I was thankful I wasn't working overnight Christmas Eve like I had the previous year. There is nothing worse than getting slammed and stuck working late when I have two little boys waiting impatiently for me to get home Christmas morning. Yet even Christmases I'm not working, I somehow never manage to be the happy, excited, picture-perfect Christmas mom. I'm usually the haggard, exhausted, don't-point-a-camera-at-me mom on Christmas morning. Such is the trouble with trying to juggle a full-time compliment of ER shifts and motherhood during the holidays.
Eleven months of the year I feel like I'm just barely keeping my head above water as I juggle doctoring and parenting. Every December I begin to feel like I'm drowning in shopping, wrapping, getting the house company-ready, decking the halls, cooking, and making it to holiday events. Yet I continue to submerge myself beneath additional pressures to make the holidays picture-perfect for my sons. I'm still trying to create the same kind of holiday post-divorce as when they had a “normal” nuclear family because I want them to have those “normal” Christmas memories.
Last year I thought about redefining normal. I lugged the ginormous nine-foot fake tree down two stories from the attic, set the box up on its end, topped it with our angel Christmas tree topper, and taped some ornaments to the cardboard. It made my sons laugh, but I couldn't leave it that way because all kids want a traditional Christmas tree, and every parent wants them to have it.
We working moms kill ourselves trying to be Martha Stewart and Betty Crocker because we're wracked with mom guilt if we can't give our kids that idyllic childhood with the twinkling Christmas tree ever year. Mom guilt is an almost universal phenomenon stemming from an antiquated cultural notion that “good mothers” are home whenever their children are. We moms hold ourselves to the mythical standard that “good mothering” demands a mother's total self and mothers' needs do not count.
We are in the workforce trying to be equal to a man while simultaneously trying to mother the way our own housewife-mothers and grandmothers did, as if our sole task were raising our children. EPs are highly motivated, capable people used to being able to handle it all. What happens in December if we EP-moms can't handle the throngs of flu patients in the ED and then have enough energy to bake cookies and set up all those tedious little Dickens houses? Guilt. What happens when our career interferes with our ability to be home for the holidays and we are absent Christmas morning or New Year's Eve? Guilt. For the transgression of having her own life, a mother is more culpable now than ever, in society's eyes and in her own.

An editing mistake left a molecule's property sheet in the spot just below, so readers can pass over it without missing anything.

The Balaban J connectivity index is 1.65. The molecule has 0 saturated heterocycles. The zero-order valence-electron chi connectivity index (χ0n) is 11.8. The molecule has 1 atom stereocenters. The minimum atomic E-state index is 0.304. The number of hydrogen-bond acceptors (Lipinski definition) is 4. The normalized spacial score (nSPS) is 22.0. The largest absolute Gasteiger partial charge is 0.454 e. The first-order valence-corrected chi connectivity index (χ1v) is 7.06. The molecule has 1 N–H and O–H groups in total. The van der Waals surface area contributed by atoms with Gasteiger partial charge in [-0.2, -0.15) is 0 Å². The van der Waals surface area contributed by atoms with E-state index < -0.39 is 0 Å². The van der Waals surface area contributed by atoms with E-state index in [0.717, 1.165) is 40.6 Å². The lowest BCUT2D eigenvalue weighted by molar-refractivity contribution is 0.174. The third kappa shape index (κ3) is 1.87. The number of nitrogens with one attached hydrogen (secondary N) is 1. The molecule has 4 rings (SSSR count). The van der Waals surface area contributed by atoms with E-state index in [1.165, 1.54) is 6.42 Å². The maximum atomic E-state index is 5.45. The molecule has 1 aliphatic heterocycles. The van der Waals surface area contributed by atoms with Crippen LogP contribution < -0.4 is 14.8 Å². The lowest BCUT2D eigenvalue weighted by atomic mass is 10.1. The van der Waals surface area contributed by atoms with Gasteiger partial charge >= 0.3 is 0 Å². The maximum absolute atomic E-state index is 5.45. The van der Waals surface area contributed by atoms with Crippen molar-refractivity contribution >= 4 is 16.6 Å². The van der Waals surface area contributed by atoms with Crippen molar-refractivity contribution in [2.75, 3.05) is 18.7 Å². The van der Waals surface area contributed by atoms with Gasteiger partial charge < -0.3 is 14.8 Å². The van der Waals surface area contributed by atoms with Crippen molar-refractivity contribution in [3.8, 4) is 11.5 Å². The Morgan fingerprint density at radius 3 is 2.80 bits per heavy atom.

Unfortunately, we often feel like we're the only ones who don't have it together and view other moms as outstanding parents when our mailboxes start filling up with their Christmas cards or when two weeks before Christmas we run into that mom who beams, “I'm completely done with my shopping and wrapping.” We agonize in secret about how many future therapy bills we're incurring for our children by what we think we're failing to do. Rarely do we show one another how out-of-control we sometimes feel, especially during the holidays when parental expectations are exceptionally high.
This is particularly true of physicians who are trained to appear invulnerable. The result? Each of us tend to live in an illusory world where mothers all around us look as if they are coping so much better than we are, and we are alone with our pitfalls and embarrassing lapses in attentiveness. The reality is that we are not alone at all. Almost every mom is in this same boat.
The key to letting go of holiday-mom and doctor-mom guilt may be simply a question of perspective. Parenting is an ever-evolving work in progress. We should stop judging ourselves and feel more compassion for ourselves. Society should definitely modernize the antiquated concept of motherhood. Good mothering does not require mothers to focus so intensely on their children that they give up crucial parts of their own identities.
Moms need to stop holding themselves to unrealistic expectations, especially in December. We don't have to let go to the point of putting presents around a tree in a box, but we should let go of some self-expectations that our kids never even cared about. Like sending Christmas cards. They couldn't care less if their picture ends up in someone else's mailbox. And personally baking Christmas cookies. Go buy some peppermint bark. They'll like it just as much. The holidays are not meant to be as hard as they feel for most of us.
Thankfully January always comes and brings with it clean slates, fresh starts, and new hope. When I make it to the end of another December and look back on the month, the only thing that will matter is whether my kids were smiling and having fun over the holidays. The other stupid trivialities I stress over every year simply won't. It's time to stop sweating all the small December details and remember that the holidays will be a success as long as our kids feel loved.
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